The Winners - Solvers of Puzzle #11

The people who answered puzzle #11 correctly were:

  1. Jane Scaplen's grade 6 French Immersion class
    Sacred Heart Elementary - Marystown, Newfoundland
  2. Lindsay Pettigrew and Nick Humber in Mr.Garbaty's Grade 8 class
    St.Margaret's School - Sarnia ,Ontario.
  3. Gail Snow & Jennifer Mullett in Edgar Lee's class
    Lakewood Academy - Glenwood
  4. Ryan Cook, Kiran Helferty, Evan Powell, Vincent Spano Ms. L. Laudoniio' s Grade 5
    Gregory A. Hoggan School Sarnia, Ontariio
  5. Chris Galipeau, Frank Spano, Shawn Andrews in Mrs. Pitt's class
    Gregory Hogan School Sarnia, Ontario, Canada
  6. Erin Doyle, Jaclyn Doyle
    Lambton County Roman Catholic Separate School Board Sarnia, Canada
  7. Meagan Heard Grade 9
    Cunard Junior High School - Halifax, N.S.
  8. ( and a unique solution - also satisfying the problem )
    Brett Kuntz, Gr. 7 B
    Mennonite Brethren Collegiate, Winnipeg, MB

Puzzle #14

This week's Question #14 is the following:

What are the 2 missing numbers in this sequence.

2, 5, 10, 20, ___, ____ , 500, 1000

Send your response by 8:00 a.m., Friday, December 15th to:

Andrea Pollock and Alex Nazarov
Royal West Academy, Montreal West, Quebec.


Cyberspace Scavenger Hunt

The Hunt Continues, Round 9

Centennial Regional High in Greenfield Park, Quebec is proud to continue with the Cyberspace Scavenger Hunt. We are proud, too, to announce the "grand opening" of our home page that can be found at This message is repeated in our homepage.

The Internet is the "largest library" in our world, and we, as teachers should be teaching students how to use this research facility. Our research staff have scanned the Web looking for appealing and varied questions for your and your students. Each week, a different question will be posted, a question that will challenge student's research skills on the net.

You are free to use any Internet resource available to you.

When you have found the answer to our question,

Please include with your answer a little bit of information about you and your school.

  1. Resource person's name.
  2. Your school name.
  3. High school, middle school or elementary school.
  4. Location of your school, city, province/state or country.
  5. Your e-mail address.
  6. Any comments you have about our activity.

The 8th question was:

What do the following people have in common:

And who would be the missing person in this list?

They are all authors who wrote novels starring James Bond, Secret Agent 007. Of course, Ian Fleming was left off the list.

Question 9 is a bit easier:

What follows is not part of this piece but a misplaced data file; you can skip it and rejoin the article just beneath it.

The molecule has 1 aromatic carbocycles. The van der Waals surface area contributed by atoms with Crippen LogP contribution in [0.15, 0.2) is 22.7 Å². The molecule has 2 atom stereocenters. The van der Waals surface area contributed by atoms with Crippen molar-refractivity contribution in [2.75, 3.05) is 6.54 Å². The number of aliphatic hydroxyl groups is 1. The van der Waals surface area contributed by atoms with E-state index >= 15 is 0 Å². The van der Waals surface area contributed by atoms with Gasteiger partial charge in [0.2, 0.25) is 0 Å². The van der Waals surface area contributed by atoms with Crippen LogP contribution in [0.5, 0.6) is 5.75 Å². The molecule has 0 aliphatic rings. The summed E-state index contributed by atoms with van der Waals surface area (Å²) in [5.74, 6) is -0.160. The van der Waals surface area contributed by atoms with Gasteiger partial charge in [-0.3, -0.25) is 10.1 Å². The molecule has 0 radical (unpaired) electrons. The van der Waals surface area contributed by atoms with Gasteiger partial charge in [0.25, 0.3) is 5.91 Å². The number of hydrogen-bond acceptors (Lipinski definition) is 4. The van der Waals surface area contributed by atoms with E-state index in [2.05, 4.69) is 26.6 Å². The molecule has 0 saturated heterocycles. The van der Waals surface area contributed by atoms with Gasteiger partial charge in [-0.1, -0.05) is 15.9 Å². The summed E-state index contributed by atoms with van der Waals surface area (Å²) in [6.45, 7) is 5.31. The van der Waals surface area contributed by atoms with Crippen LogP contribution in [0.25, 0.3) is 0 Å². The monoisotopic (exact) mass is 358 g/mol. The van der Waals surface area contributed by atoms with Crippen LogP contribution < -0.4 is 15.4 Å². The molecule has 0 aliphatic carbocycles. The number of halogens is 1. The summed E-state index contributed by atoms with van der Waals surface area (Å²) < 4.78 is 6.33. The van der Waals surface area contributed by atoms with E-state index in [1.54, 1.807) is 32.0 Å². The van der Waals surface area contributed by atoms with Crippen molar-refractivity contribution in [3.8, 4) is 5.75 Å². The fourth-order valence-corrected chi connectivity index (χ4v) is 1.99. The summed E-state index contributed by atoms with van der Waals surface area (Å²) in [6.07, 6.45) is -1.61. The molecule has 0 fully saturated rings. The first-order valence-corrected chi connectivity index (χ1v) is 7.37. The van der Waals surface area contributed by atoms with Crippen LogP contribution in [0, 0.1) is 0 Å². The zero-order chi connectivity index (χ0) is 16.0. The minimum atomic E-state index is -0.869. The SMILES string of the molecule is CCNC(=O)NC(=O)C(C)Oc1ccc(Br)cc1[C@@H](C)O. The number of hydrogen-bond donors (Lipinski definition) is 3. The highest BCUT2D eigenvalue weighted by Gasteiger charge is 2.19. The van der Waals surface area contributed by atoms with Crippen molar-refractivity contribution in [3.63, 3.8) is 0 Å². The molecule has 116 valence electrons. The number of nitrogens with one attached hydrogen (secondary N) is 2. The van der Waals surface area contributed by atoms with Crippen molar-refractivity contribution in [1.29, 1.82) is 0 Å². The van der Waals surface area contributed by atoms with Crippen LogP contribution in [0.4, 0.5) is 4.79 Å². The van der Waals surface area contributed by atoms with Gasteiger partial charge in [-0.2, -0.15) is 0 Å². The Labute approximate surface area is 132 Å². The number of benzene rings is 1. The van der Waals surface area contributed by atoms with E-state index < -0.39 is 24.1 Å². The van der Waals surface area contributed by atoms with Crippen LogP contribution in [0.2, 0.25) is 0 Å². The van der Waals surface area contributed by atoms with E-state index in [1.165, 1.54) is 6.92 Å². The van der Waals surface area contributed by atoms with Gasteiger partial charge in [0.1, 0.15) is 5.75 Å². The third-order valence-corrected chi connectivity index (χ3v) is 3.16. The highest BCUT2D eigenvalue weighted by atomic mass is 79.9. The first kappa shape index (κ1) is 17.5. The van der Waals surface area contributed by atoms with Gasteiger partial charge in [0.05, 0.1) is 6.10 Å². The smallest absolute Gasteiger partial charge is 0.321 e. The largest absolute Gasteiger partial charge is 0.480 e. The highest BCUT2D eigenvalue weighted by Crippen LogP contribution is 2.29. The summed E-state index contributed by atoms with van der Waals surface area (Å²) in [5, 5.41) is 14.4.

Our next question is a James Bond question, in honour of the 19th James Bond movie.

Six (yes there were six) actors have played James Bond on the screen.

Can you name them all.

Send your answers to:

Good luck to all the hunters.


An Invitation from the National Gallery of Canada

"What is this so-called reality; what is this theory but a beautiful though totally human fantasy?" (M.C. Escher, 1898-1972)

In conjunction with the exhibition M.C. Escher: Landscapes to Mindscapes, the National Gallery is launching an interactive. on-line forum. For the duration of the exhibition, from December 1, 1995 to March 17, 1996, teachers are invited to participate in an open discussion on the works of M.C. Escher. The goal of this forum is to foster creative thinking and communication by teachers about the artist's work and also about possible classroom activities and resulting projects.

Escher's name is more often mentioned in introductory mathematics and psychology texts than in general art histories. Mathematics and geometry teachers sometimes use his prints to demonstrate to their students how science can be a source of poetry and beauty. Psychology textbooks use them as proof of the structured nature of our perceptions. In Escher's work, three traditionally unrelated disciplines intersect. Escher's wide interests in such subjects as visual arts, mathematics and music could serve as the basis for exploring ways in which these fields could be better integrated.

We invite you to include your classes in this ongoing discussion. A free teacher's introduction has been prepared and will be sent to participating classes (while quantities last). This could also encourage you to access the visual introduction to the Escher exhibition on the upcoming National Gallery of Canada Web site. Forum highlights will be incorporated into a visual introduction in this soon-to-be launched site.

For more information, please contact:

Jean-Francois Leger
Education Division, National Gallery of Canada
Tel. (613)-990-6531

Non-Linear Creations
Tel. (613) 567-5517 (Ottawa, Canada)


Merry Christmas!
Welcome to Santa's address on the Internet!

Santa, Mrs. Claus, and the rest of the crew is always happy to have visitors.

If you or someone you know would like to write to Santa Claus, you can send e-mail to Santa at the addresses below.

Please make sure your e-mail address is entered in your Web browser so that Santa will be able to send email back to you.



Email (for Español)
French will be available shortly!

All mail IS ALWAYS answered by Santa. If for some reason you don't get a reply, it probably means the mail was lost in the internet mail, so just re-send your mail and make sure the return address is correct. Santa gets 5 to 10 messages per day to which replies can't be delivered because of an error in the address, so please make sure your address is correct so that Santa can send you a reply. Happy Holidays!

Copyright © 1995 the Manitoba Library Association. Reproduction for personal use is permitted only if this copyright notice is maintained. Any other reproduction is prohibited without permission.

Published by
The Manitoba Library Association
ISSN 1201-9364

Book Reviews by Author
Book Reviews by Title
Audio/Video/CD-ROM Reviews by Title
Volume 2 Index